The show “Mad Men” connotes a time in New York City before the advent of the internet. This was the time of televisions and telephones, but not yet text messages and emails. In this new economy, New York City is besieged like never before in a specific way, and today I want to tell you about it.
Some of my successful friends work for publicly traded companies, but there’s always a pressure on those publicly traded companies to create shareholder value. Because of this, we see various mergers and acquisitions where other funds buy up companies—to create more cash flow, the easiest thing to do is say, “Take them out of New York City!” They moved to New York during the “Mad Men” era, when entrepreneurs had to be in New York to be somebody. That’s where the stock market was, as well as the centers of most capital markets.
Nowadays, though, there are a lot of big companies on the West Coast, and indeed, you can have a big company hypothetically anywhere in the world. So because people are thinking that a lot of venture capital comes from outside of New York, they move their companies out, too.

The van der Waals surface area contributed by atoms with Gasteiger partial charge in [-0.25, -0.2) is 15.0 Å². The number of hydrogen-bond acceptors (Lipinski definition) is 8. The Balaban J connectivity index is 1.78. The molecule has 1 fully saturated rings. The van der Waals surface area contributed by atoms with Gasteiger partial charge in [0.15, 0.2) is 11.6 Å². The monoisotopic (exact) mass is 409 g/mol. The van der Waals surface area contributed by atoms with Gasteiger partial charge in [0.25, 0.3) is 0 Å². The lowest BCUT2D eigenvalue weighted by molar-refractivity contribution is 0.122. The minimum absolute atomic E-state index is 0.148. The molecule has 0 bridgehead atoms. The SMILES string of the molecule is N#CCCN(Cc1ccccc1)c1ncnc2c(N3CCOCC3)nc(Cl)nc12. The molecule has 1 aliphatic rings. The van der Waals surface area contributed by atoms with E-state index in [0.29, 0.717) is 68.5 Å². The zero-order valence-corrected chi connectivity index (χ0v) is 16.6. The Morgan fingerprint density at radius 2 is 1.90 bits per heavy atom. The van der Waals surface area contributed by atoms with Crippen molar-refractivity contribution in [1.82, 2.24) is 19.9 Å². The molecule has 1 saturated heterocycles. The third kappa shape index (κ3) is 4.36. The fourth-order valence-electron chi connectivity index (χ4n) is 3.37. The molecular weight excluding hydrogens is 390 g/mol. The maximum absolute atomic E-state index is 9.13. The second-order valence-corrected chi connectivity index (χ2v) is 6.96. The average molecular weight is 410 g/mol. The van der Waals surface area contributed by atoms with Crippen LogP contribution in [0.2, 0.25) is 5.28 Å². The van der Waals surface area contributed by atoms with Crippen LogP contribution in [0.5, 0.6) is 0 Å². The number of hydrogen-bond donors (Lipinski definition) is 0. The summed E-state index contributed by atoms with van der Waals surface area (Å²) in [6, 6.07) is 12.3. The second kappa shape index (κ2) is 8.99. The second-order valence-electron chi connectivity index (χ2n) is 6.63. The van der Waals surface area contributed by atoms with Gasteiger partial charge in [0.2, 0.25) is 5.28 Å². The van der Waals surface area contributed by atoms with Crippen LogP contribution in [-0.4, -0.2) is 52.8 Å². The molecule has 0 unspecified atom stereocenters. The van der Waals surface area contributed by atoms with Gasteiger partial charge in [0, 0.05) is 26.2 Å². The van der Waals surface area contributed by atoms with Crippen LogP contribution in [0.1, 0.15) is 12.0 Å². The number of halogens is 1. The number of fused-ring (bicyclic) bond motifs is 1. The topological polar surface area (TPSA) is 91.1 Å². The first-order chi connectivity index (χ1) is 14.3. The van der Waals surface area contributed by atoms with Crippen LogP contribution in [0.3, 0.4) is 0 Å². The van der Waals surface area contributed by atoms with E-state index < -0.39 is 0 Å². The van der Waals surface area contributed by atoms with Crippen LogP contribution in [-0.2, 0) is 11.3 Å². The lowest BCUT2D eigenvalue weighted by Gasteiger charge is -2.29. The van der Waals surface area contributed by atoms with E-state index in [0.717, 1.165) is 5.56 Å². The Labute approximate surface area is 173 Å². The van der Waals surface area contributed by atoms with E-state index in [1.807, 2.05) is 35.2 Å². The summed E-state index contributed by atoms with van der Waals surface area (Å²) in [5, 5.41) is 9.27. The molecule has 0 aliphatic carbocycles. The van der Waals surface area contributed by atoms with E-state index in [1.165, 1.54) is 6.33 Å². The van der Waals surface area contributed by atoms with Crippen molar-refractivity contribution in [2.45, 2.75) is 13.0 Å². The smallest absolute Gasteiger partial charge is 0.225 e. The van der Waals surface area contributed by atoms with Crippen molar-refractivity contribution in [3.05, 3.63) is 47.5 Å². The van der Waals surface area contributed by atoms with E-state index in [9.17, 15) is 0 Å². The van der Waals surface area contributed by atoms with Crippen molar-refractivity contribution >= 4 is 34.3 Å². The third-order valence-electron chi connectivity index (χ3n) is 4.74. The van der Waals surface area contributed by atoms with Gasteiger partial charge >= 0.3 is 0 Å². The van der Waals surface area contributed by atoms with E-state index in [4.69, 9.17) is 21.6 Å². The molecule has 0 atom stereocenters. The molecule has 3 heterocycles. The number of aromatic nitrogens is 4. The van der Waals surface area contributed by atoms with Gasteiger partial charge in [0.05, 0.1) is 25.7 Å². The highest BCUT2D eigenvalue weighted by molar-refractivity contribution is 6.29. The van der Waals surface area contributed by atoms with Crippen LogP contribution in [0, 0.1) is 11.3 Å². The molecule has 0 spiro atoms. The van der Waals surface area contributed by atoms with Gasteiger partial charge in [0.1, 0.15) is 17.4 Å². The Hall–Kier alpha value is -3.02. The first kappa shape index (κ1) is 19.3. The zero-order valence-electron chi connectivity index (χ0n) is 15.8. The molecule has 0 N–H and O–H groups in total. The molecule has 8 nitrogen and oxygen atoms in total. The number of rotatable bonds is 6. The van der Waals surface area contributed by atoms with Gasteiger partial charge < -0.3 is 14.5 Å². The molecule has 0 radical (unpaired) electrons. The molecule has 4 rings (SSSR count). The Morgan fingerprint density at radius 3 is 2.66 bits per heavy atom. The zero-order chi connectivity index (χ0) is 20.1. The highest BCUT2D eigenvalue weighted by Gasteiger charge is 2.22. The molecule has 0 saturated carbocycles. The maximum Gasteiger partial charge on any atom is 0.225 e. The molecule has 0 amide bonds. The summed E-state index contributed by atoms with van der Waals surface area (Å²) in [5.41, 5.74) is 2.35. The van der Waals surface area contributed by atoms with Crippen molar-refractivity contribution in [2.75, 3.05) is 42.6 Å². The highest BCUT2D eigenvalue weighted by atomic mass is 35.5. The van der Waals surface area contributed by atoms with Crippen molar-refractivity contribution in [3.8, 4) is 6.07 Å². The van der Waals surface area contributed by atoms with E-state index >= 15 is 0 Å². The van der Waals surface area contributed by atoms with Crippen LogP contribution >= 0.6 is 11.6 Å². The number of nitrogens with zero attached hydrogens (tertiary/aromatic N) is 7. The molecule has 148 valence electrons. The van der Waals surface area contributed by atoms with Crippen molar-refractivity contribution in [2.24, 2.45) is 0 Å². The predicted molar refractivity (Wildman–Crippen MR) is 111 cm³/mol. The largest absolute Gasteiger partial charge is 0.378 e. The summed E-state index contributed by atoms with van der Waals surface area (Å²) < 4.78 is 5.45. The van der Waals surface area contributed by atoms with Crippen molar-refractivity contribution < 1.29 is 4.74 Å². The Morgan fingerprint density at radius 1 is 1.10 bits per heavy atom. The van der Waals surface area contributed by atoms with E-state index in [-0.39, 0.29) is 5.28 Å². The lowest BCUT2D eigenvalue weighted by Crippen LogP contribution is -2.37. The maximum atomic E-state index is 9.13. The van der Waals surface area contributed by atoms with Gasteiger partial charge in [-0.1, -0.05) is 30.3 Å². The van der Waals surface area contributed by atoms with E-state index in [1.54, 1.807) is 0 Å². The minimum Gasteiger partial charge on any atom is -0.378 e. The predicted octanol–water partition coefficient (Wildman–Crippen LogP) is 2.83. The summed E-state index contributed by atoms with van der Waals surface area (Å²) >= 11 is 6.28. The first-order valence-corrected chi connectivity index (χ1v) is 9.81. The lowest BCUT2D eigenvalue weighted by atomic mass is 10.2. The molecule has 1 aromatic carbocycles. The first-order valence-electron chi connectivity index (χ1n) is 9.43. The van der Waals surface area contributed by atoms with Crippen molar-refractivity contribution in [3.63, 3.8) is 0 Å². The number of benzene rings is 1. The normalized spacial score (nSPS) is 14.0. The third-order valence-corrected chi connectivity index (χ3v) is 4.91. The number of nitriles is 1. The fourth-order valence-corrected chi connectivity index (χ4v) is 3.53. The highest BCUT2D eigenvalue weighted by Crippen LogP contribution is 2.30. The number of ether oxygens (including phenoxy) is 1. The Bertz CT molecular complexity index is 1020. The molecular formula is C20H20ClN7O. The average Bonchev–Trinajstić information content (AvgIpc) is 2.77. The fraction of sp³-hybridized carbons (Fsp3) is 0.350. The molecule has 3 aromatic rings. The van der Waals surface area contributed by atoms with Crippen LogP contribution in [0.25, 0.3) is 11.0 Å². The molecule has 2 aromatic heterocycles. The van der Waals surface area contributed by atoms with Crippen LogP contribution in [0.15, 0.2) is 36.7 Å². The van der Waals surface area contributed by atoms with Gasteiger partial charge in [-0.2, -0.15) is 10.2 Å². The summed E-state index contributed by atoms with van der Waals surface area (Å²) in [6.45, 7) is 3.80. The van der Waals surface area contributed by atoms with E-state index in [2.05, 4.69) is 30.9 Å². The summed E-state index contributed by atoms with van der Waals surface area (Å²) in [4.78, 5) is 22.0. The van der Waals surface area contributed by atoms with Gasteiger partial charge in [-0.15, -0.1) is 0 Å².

"Nowadays, you can have a big company anywhere in the world."
Well, that’s bad for our New York City housing market! It’s creating a sale that takes people away, and that’s a big deal. However, the Internet has always created a decentralized workforce where these companies have corporate headquarters in one place and employees in another. This allows employees to choose where they want to live, and most people become curious about living in NYC at some point in their lives—there’s certainly nowhere else like it in the world.
In that way, this same decentralizing force is actually sending people to New York City. In an ironic twist, those tech companies tip the scales because in addition to the decentralized workforces coming to the city, there are also major players buying up real estate here. For example, we know that Google paid over $2 billion in cash for their office headquarters in Chelsea, and all of those players are the ones flocking to NYC.
All in all, New York has survived the internet—in fact, it’s thriving. It ultimately isn’t the “Mad Men” Age verse the Internet Age; we really are the beneficiary of the current economic technological system and I think it’ll serve us well for years to come.
If you have any other questions for me about the NYC market or about real estate in general, don't hesitate to reach out to me today. I look forward to hearing from you.